When I was reporting my piece in the current issue of the magazine about Mitt Romney's past enthusiasm for anti-car, anti-sprawl smart-growth policies, I thought about putting in a Freedom of Information request for any relevant correspondence from Romney's gubernatorial files, but decided against it because of the time constraints I was under. Turns out that I wouldn't have gotten anything back anyway, based on what the Boston Globe reported today:
Just before Mitt Romney left the Massachusetts governor’s office and first ran for president, 11 of his top aides purchased their state-issued computer hard drives, and the Romney administration’s e-mails were all wiped from a server, according to interviews and records obtained by the Globe.
Romney administration officials had the remaining computers in the governor’s office replaced just before Governor Deval Patrick’s staff showed up to take power in January 2007, according to Mark Reilly, Patrick’s chief legal counsel.
As a result, Patrick’s office, which has been bombarded with inquiries for records from the Romney era, has no electronic record of any Romney administration e-mails, Reilly said.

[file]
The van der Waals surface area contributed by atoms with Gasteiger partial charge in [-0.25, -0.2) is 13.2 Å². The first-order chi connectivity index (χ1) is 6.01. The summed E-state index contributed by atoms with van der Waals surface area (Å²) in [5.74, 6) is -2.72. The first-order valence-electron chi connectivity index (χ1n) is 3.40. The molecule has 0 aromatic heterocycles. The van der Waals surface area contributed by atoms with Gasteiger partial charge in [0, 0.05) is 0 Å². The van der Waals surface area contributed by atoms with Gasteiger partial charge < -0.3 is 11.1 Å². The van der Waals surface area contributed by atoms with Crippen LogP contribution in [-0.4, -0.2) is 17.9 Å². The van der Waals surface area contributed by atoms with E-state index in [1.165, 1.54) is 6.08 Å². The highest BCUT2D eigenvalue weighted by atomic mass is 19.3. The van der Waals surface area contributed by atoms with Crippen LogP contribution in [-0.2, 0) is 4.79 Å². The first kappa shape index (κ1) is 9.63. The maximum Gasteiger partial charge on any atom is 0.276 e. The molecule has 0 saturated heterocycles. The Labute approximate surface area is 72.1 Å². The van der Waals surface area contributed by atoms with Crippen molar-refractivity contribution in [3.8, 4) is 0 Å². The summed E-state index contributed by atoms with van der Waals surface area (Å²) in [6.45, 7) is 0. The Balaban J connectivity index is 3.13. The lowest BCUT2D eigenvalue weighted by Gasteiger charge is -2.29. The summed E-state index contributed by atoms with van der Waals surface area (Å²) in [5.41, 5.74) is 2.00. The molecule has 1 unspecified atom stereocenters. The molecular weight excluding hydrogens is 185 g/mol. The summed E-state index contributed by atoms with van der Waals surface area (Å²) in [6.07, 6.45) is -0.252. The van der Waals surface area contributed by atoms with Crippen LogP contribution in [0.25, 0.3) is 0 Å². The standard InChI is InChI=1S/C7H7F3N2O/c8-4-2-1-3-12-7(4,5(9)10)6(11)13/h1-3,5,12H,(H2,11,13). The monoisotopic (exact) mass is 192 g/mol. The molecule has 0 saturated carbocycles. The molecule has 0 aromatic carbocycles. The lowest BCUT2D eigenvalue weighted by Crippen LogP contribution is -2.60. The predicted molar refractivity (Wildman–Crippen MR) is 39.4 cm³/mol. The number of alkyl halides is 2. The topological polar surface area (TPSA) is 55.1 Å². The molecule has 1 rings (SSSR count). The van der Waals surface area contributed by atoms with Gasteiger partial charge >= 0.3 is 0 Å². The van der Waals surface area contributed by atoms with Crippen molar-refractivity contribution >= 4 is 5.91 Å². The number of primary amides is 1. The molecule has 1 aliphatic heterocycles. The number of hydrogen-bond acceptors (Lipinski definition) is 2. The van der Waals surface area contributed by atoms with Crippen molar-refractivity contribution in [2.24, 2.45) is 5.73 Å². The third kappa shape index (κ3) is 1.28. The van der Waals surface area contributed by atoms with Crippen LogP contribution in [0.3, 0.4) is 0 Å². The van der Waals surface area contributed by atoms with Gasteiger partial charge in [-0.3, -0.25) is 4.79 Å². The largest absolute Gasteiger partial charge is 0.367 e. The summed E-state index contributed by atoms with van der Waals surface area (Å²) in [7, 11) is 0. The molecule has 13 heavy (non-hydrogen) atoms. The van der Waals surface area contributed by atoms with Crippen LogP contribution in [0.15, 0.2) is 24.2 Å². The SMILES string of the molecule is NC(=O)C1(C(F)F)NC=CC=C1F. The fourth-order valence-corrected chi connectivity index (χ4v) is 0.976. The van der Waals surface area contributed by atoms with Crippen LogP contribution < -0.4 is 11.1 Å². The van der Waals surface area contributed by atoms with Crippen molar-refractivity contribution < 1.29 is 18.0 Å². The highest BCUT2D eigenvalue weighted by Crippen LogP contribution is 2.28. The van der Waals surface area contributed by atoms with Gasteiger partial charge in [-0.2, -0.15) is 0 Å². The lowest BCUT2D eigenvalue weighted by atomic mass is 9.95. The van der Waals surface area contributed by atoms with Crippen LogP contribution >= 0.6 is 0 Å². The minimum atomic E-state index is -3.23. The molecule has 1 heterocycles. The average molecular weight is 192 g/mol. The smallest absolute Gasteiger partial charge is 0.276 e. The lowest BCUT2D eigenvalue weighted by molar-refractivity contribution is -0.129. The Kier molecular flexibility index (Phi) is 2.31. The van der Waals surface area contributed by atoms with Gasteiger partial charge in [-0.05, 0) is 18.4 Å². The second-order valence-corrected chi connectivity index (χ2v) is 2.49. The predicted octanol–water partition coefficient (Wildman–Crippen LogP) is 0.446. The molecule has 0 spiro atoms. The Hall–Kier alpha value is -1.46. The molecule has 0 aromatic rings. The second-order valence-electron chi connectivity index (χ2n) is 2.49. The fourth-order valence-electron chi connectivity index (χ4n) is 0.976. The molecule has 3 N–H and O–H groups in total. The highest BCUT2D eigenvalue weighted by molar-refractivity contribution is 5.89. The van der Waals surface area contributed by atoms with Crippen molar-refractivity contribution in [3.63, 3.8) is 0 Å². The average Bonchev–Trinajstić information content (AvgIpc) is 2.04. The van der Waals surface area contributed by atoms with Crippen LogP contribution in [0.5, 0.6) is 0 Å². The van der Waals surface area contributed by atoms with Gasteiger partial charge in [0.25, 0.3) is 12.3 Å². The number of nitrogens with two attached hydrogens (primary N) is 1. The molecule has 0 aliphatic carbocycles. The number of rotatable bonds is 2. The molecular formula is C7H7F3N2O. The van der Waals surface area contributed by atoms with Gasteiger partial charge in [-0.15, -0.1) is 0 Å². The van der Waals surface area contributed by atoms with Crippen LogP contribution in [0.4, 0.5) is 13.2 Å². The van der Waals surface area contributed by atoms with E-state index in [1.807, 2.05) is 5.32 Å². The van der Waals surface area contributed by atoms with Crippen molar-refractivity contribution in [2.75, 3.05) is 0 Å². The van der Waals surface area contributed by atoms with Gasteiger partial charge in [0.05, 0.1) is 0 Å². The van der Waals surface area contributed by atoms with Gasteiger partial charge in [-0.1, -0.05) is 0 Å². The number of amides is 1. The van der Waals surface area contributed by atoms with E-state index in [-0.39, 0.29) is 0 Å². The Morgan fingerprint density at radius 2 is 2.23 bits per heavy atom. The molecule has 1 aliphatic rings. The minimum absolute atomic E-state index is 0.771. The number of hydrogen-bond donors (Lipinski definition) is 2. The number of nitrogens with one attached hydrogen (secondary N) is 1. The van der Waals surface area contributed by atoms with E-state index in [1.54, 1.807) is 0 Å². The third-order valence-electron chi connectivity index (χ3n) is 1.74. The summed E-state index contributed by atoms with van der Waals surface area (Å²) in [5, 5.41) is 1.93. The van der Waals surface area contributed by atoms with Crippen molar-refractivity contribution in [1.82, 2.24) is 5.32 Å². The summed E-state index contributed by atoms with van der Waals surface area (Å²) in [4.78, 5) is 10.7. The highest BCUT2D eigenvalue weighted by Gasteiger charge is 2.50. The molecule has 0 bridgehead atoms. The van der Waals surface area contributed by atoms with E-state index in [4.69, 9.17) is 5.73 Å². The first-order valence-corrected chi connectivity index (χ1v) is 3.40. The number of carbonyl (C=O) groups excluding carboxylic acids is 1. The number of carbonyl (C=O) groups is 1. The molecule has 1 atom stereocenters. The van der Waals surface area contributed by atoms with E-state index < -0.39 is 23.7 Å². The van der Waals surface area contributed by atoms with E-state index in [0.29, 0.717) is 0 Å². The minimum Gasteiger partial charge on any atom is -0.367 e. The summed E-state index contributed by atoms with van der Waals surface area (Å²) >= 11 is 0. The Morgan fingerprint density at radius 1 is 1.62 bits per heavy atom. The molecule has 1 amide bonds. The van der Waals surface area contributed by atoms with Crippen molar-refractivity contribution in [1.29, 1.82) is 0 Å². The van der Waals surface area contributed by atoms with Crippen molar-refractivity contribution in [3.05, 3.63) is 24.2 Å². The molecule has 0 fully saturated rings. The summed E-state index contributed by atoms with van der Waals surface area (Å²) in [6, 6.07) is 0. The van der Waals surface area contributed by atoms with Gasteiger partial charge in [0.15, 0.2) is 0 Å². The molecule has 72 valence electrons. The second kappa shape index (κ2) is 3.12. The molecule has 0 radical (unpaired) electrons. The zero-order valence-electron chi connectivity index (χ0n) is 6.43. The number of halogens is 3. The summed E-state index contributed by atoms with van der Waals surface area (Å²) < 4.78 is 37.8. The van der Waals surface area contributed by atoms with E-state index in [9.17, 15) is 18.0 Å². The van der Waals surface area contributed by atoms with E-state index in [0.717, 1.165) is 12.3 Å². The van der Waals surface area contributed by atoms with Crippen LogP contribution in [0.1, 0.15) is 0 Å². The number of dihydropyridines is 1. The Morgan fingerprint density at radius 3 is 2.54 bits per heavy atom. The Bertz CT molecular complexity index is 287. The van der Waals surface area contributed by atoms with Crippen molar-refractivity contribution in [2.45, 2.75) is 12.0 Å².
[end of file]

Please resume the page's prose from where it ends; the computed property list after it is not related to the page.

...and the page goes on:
Wow. This is outdoing even Rick Perry, who has been roundly criticized in the Texas press for his administration's policy of deleting emails deemed unimportant and "transitory" every seven days, a practice it halted under pressure in September. But having your top staffers buy their hard drives and take them home with them as a souvenir -- that's taking things a step further. It certainly confirms that Romney in 2006 was dead serious about running for president (despite what he's said more recently about his deep reluctance to run for the White House.)
The hard drives cost the Romney aides $65 each. What makes me think that the odds of that $65 being reimbursed by the boss -- in some form or other -- are about as good as the odds of a Mike Bloomberg campaign aide being able to expense a nice Manhattan lunch?